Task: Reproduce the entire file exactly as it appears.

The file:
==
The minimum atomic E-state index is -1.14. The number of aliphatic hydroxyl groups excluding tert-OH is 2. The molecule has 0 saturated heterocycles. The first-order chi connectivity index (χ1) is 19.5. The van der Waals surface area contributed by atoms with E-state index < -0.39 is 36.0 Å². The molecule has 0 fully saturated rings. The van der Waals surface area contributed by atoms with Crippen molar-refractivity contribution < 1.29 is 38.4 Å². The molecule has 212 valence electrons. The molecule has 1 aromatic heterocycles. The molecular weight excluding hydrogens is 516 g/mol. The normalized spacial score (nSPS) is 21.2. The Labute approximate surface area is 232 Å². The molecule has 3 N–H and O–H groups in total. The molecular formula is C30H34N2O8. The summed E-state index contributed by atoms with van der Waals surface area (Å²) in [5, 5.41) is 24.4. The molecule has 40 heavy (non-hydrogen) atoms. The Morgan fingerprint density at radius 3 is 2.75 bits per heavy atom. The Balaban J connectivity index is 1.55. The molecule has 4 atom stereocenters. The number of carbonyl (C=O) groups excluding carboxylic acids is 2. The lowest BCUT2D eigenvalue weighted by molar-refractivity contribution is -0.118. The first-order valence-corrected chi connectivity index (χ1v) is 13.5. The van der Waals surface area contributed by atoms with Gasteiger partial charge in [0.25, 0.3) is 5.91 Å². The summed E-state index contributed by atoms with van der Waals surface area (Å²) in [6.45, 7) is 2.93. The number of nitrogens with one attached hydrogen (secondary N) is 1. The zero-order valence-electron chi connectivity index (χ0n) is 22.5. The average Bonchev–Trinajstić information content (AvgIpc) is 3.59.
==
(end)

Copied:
The minimum atomic E-state index is -1.14. The number of aliphatic hydroxyl groups excluding tert-OH is 2. The molecule has 0 saturated heterocycles. The first-order chi connectivity index (χ1) is 19.5. The van der Waals surface area contributed by atoms with E-state index < -0.39 is 36.0 Å². The molecule has 0 fully saturated rings. The van der Waals surface area contributed by atoms with Crippen molar-refractivity contribution < 1.29 is 38.4 Å². The molecule has 212 valence electrons. The molecule has 1 aromatic heterocycles. The molecular weight excluding hydrogens is 516 g/mol. The normalized spacial score (nSPS) is 21.2. The Labute approximate surface area is 232 Å². The molecule has 3 N–H and O–H groups in total. The molecular formula is C30H34N2O8. The summed E-state index contributed by atoms with van der Waals surface area (Å²) in [5, 5.41) is 24.4. The molecule has 40 heavy (non-hydrogen) atoms. The Morgan fingerprint density at radius 3 is 2.75 bits per heavy atom. The Balaban J connectivity index is 1.55. The molecule has 4 atom stereocenters. The number of carbonyl (C=O) groups excluding carboxylic acids is 2. The lowest BCUT2D eigenvalue weighted by molar-refractivity contribution is -0.118. The first-order valence-corrected chi connectivity index (χ1v) is 13.5. The van der Waals surface area contributed by atoms with Gasteiger partial charge in [0.25, 0.3) is 5.91 Å². The summed E-state index contributed by atoms with van der Waals surface area (Å²) in [6.45, 7) is 2.93. The number of nitrogens with one attached hydrogen (secondary N) is 1. The zero-order valence-electron chi connectivity index (χ0n) is 22.5. The average Bonchev–Trinajstić information content (AvgIpc) is 3.59.